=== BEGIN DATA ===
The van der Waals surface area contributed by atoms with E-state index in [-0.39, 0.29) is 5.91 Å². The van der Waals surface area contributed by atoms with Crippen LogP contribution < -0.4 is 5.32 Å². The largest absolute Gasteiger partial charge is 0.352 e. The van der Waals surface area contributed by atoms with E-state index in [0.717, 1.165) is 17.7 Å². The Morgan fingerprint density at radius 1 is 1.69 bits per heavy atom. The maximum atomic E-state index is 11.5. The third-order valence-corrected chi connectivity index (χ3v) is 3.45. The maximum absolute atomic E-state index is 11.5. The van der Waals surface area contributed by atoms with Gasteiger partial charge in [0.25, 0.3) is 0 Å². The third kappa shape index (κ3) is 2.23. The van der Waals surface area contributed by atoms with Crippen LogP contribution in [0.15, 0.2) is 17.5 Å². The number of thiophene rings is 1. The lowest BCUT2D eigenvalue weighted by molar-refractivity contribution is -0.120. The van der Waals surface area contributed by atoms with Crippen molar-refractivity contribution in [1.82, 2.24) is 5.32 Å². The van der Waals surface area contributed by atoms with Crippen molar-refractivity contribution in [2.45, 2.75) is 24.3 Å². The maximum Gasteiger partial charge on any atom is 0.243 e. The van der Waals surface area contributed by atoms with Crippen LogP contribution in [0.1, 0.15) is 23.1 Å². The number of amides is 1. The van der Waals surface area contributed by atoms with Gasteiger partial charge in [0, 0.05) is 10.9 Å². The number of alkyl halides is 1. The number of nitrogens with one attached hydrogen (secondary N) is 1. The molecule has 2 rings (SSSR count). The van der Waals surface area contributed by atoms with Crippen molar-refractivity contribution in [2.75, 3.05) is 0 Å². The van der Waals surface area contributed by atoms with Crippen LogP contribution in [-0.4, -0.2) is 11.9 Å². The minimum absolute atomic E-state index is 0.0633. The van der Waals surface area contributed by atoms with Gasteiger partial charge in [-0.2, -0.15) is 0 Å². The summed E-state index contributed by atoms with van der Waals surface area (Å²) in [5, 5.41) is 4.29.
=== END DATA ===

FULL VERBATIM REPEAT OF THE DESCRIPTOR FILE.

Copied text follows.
The van der Waals surface area contributed by atoms with E-state index in [-0.39, 0.29) is 5.91 Å². The van der Waals surface area contributed by atoms with Crippen LogP contribution < -0.4 is 5.32 Å². The largest absolute Gasteiger partial charge is 0.352 e. The van der Waals surface area contributed by atoms with E-state index in [0.717, 1.165) is 17.7 Å². The Morgan fingerprint density at radius 1 is 1.69 bits per heavy atom. The maximum atomic E-state index is 11.5. The third-order valence-corrected chi connectivity index (χ3v) is 3.45. The maximum absolute atomic E-state index is 11.5. The van der Waals surface area contributed by atoms with Gasteiger partial charge in [0.25, 0.3) is 0 Å². The third kappa shape index (κ3) is 2.23. The van der Waals surface area contributed by atoms with Crippen LogP contribution in [0.15, 0.2) is 17.5 Å². The number of thiophene rings is 1. The lowest BCUT2D eigenvalue weighted by molar-refractivity contribution is -0.120. The van der Waals surface area contributed by atoms with Crippen molar-refractivity contribution in [1.82, 2.24) is 5.32 Å². The van der Waals surface area contributed by atoms with Crippen molar-refractivity contribution in [2.45, 2.75) is 24.3 Å². The maximum Gasteiger partial charge on any atom is 0.243 e. The van der Waals surface area contributed by atoms with Crippen LogP contribution in [0.1, 0.15) is 23.1 Å². The number of amides is 1. The van der Waals surface area contributed by atoms with Gasteiger partial charge in [0, 0.05) is 10.9 Å². The number of alkyl halides is 1. The number of nitrogens with one attached hydrogen (secondary N) is 1. The molecule has 2 rings (SSSR count). The van der Waals surface area contributed by atoms with Crippen molar-refractivity contribution in [2.75, 3.05) is 0 Å². The van der Waals surface area contributed by atoms with Crippen LogP contribution in [-0.4, -0.2) is 11.9 Å². The minimum absolute atomic E-state index is 0.0633. The van der Waals surface area contributed by atoms with Gasteiger partial charge in [-0.2, -0.15) is 0 Å². The summed E-state index contributed by atoms with van der Waals surface area (Å²) in [5, 5.41) is 4.29.